This punishes a design-heavy app like Facebook, where developers want to tweak one pixel and see the result immediately.

What React Native is not: Appcelerator‘s JavaScript webview app solution; Meteor’s two-command export to native. Porting an app from web to mobile with good performance requires work.

Facebook engineers write about porting one app from web to React Native:

The app needed to contain a lot of complex business logic to accurately handle differences in ad formats, time zones, date formats, currencies, currency conventions, and so on. Much of this was already written in JavaScript. The prospect of writing all that code in Objective-C only to later write it in Java for the Android version of the app wasn’t appealing — nor would it be efficient. In React Native it would be easy to implement most of the UI surfaces we wanted to build — displaying lots of data in the form of lists, tables, or graphs. Product engineers could be immediately productive implementing these views, as long as they knew React.

React is the common ground between iOS, Android, and web developers.

iOS and Android engineers will not be replaced by React engineers any time soon, but Facebook is breaking down the silos between mobile engineers and web.

What is Facebook’s business strategy for eating the mobile ecosystem with React?

Pictured: Facebook Home, the beleaguered  Facebook Android operating system from 2013

Prediction: Facebook will build a React operating system.

Facebook wants to “unify the low level implementations and maybe talk directly to the GPU. We can have React that outputs to the virtual DOM and talks directly to the GPU and bypass all of this stack that is preparatory and build a new stack that is designed for React,” said Christopher Chedeau.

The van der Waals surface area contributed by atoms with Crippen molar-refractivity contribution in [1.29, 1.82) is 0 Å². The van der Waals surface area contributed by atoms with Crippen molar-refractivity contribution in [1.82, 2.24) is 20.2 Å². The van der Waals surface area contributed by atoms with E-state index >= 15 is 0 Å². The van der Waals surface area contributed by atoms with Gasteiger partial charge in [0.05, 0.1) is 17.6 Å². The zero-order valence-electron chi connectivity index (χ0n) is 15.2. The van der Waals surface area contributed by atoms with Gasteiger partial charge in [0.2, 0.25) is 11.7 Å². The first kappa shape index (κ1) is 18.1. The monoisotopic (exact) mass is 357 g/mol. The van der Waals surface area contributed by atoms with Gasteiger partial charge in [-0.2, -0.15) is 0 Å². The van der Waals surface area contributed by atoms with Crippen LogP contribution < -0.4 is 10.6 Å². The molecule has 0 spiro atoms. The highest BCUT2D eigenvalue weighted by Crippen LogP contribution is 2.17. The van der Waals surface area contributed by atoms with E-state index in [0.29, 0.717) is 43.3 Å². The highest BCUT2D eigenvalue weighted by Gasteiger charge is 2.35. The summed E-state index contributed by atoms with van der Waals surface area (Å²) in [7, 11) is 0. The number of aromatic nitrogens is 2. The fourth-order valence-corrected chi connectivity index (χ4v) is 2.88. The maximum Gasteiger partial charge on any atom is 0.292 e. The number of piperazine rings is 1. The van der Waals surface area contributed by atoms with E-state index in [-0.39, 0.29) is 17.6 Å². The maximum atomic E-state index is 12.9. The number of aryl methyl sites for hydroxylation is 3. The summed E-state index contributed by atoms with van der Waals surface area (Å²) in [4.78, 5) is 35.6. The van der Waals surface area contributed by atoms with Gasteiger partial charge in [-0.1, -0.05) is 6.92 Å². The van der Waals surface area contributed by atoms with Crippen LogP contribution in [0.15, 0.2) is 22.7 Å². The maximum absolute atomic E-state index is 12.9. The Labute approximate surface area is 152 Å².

Development of native apps is currently bottlenecked by the Play Store and the iOS App Store review processes, which require hours, days, or months of turnaround time from pushing an update to making it available to users.

Facebook wants mobile developers to be able to ship their native apps continuously, just like web developers can.

“We know that the [React] project right now is good, but this is not where we want to go. We are in for the long run. We are deeply committed to it.”

Sebastian Markbage: “We’re trying to see more and more of these output modes. We can talk about web, Android, canvas drawing, iOS. But a lot of companies are doing [other] things. Netflix is targeting TVs using React and they have another view layer. we want to make it easier to get React on other platforms that we are not specifically focusing on. Other companies are using React for games, so running React on gaming consoles is a priority for them. We’re trying to make it more decoupled from the DOM and keep going with this idea of React as a programming model.”

Android devices use Linux with the Java virtual machine. Java provides the thin runtime for communicating with Google’s heavy cloud infrastructure. This is not the only model for “dumb phone and smart cloud“.

The JVM could be replaced with Node.js for an all-JavaScript runtime model.

Atwood’s Law is ever-present. JavaScript is getting fast with WebAssembly. Developers are converging on JavaScript because it is more fun and quicker to learn than mobile.

We need to break the mobile duopoly:

We already know that there are two dominant mobile operating systems out there. But the current situation doesn’t really allow anyone to experiment, not without going through the interests and lenses of the two dominant players — Apple and Google.

That’s why we need a third mobile OS to break this duopoly and move us towards a more open environment for anyone to innovate, without permission. Especially as mobile phones have begun to democratize and broaden the reach of technology around the world… why shouldn’t we then also democratize the mobile operating system?

Besides resulting in improved discoverability, greater ability to connect with users, and more geographic reach, a more open environment for mobile innovation gives users around the world choice.

Sounds like a great opportunity for Facebook.